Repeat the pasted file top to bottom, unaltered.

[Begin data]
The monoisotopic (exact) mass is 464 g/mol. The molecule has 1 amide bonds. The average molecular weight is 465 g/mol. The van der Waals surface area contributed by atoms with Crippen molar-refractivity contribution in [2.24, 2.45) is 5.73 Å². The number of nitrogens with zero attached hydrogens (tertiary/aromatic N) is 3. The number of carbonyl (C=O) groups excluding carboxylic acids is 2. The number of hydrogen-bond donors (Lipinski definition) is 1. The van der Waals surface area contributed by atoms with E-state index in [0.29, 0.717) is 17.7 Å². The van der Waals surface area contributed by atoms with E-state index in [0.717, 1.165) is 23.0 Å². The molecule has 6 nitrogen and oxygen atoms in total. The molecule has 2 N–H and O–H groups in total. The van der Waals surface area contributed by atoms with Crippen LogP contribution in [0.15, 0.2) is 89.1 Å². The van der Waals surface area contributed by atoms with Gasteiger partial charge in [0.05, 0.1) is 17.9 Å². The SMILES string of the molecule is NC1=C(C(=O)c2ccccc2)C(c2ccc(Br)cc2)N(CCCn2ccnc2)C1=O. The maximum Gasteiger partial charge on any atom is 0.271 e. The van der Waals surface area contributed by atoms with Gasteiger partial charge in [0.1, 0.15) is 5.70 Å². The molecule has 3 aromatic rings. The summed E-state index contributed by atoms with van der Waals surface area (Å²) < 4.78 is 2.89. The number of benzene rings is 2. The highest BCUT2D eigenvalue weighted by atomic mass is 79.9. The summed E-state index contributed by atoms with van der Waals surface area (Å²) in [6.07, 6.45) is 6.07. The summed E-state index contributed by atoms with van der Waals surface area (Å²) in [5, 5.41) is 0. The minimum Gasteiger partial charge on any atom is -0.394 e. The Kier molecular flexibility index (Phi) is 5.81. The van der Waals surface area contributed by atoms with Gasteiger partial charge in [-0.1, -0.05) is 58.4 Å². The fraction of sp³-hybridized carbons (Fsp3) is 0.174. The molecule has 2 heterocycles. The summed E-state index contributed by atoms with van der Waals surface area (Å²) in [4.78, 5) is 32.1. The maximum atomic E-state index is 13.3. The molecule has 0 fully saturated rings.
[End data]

The monoisotopic (exact) mass is 464 g/mol. The molecule has 1 amide bonds. The average molecular weight is 465 g/mol. The van der Waals surface area contributed by atoms with Crippen molar-refractivity contribution in [2.24, 2.45) is 5.73 Å². The number of nitrogens with zero attached hydrogens (tertiary/aromatic N) is 3. The number of carbonyl (C=O) groups excluding carboxylic acids is 2. The number of hydrogen-bond donors (Lipinski definition) is 1. The van der Waals surface area contributed by atoms with E-state index in [0.29, 0.717) is 17.7 Å². The van der Waals surface area contributed by atoms with E-state index in [0.717, 1.165) is 23.0 Å². The molecule has 6 nitrogen and oxygen atoms in total. The molecule has 2 N–H and O–H groups in total. The van der Waals surface area contributed by atoms with Crippen LogP contribution in [0.15, 0.2) is 89.1 Å². The van der Waals surface area contributed by atoms with Gasteiger partial charge in [0.05, 0.1) is 17.9 Å². The SMILES string of the molecule is NC1=C(C(=O)c2ccccc2)C(c2ccc(Br)cc2)N(CCCn2ccnc2)C1=O. The maximum Gasteiger partial charge on any atom is 0.271 e. The van der Waals surface area contributed by atoms with Gasteiger partial charge in [0.1, 0.15) is 5.70 Å². The molecule has 3 aromatic rings. The summed E-state index contributed by atoms with van der Waals surface area (Å²) < 4.78 is 2.89. The number of benzene rings is 2. The highest BCUT2D eigenvalue weighted by atomic mass is 79.9. The summed E-state index contributed by atoms with van der Waals surface area (Å²) in [6.07, 6.45) is 6.07. The summed E-state index contributed by atoms with van der Waals surface area (Å²) in [5, 5.41) is 0. The minimum Gasteiger partial charge on any atom is -0.394 e. The Kier molecular flexibility index (Phi) is 5.81. The van der Waals surface area contributed by atoms with Gasteiger partial charge in [-0.1, -0.05) is 58.4 Å². The fraction of sp³-hybridized carbons (Fsp3) is 0.174. The molecule has 2 heterocycles. The summed E-state index contributed by atoms with van der Waals surface area (Å²) in [4.78, 5) is 32.1. The maximum atomic E-state index is 13.3. The molecule has 0 fully saturated rings.